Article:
When speaking to our visiting expert, professor Kate Fletcher from London College of Fashion, the real importance of taking time to think about our clothes came through. If we give ourselves time to consider and appreciate what we have and why we have it, we begin to realise that new clothes aren’t always necessary. One anecdote that was particularly poignant was the example of her friend’s pop up shop in Brick Lane. It was set up as a clothes swap shop, quite similar to our Challenges’ one in the Guildhall this week. However, when the public went to swap the clothes they were wearing, they were asked to take a moment to consider why they bought them, and why they liked then. The outcome was that no clothes were actually swapped, proving that when we start to think about our clothes, we do not make impulse decisions, and consider how much we value them.

As an ethical consumer, it is important to think about the life of our clothes as well their origins.

To create a large enough impact on the clothing industry, wearing ethical clothes needs to become a fashion trend. In various other spheres, fairtrade or ethical trade have become increasingly fashionable. With hundreds of instagram accounts, for example ‘nomyourself’, it is clear there has already been a fairtrade revolution in food. Fairtrade has become fashionable.

With the recent boom of vintage fashion shops after Sienna Miller and Kate Moss made the ‘boho’ vintage style a fashionable option (Dab0 2012), will fairtrade fashion be next?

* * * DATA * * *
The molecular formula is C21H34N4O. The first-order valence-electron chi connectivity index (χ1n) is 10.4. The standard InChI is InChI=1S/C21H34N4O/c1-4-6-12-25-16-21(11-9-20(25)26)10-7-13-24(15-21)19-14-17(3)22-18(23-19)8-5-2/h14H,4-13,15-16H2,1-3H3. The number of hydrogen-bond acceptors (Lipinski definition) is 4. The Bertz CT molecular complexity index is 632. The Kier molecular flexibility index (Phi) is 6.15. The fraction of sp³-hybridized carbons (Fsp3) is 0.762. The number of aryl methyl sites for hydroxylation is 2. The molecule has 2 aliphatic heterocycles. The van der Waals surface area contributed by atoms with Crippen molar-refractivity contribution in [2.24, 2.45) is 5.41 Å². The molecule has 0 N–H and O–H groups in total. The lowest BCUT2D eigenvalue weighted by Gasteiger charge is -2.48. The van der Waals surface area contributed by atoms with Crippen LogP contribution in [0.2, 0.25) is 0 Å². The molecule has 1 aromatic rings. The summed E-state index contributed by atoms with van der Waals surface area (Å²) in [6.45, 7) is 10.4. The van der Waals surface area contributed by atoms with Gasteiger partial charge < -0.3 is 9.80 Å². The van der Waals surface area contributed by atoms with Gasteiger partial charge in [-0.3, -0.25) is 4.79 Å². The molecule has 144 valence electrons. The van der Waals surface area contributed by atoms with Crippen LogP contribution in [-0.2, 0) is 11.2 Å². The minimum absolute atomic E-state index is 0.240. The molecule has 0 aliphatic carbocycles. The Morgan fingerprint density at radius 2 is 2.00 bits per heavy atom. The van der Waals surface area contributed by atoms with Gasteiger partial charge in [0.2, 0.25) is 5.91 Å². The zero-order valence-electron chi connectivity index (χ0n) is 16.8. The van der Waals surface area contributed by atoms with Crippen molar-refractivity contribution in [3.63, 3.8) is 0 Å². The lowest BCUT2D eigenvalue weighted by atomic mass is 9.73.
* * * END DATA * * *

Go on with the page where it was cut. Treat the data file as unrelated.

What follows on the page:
Whilst vintage is an environmentally friendly choice, the considerations of buying pre-owned clothes have diminished as high street brands such as Urban Outfitters have taken on the style without the environmental advantages. Urban Outfitters has built their brand based on the image of vintage fashion, taking on the style in their stock. However, the majority of their clothes are not all ethically sourced, and the brand scored 0 out of 100 in the Ethical Consumer survey (Anon 2009). The values behind vintage fashion have been removed, and replaced with a superficial image.

In the face of this, we need to make ethical clothing fashionable, so that high street brands include the ethical process of production, as well as the ‘vintage’ style.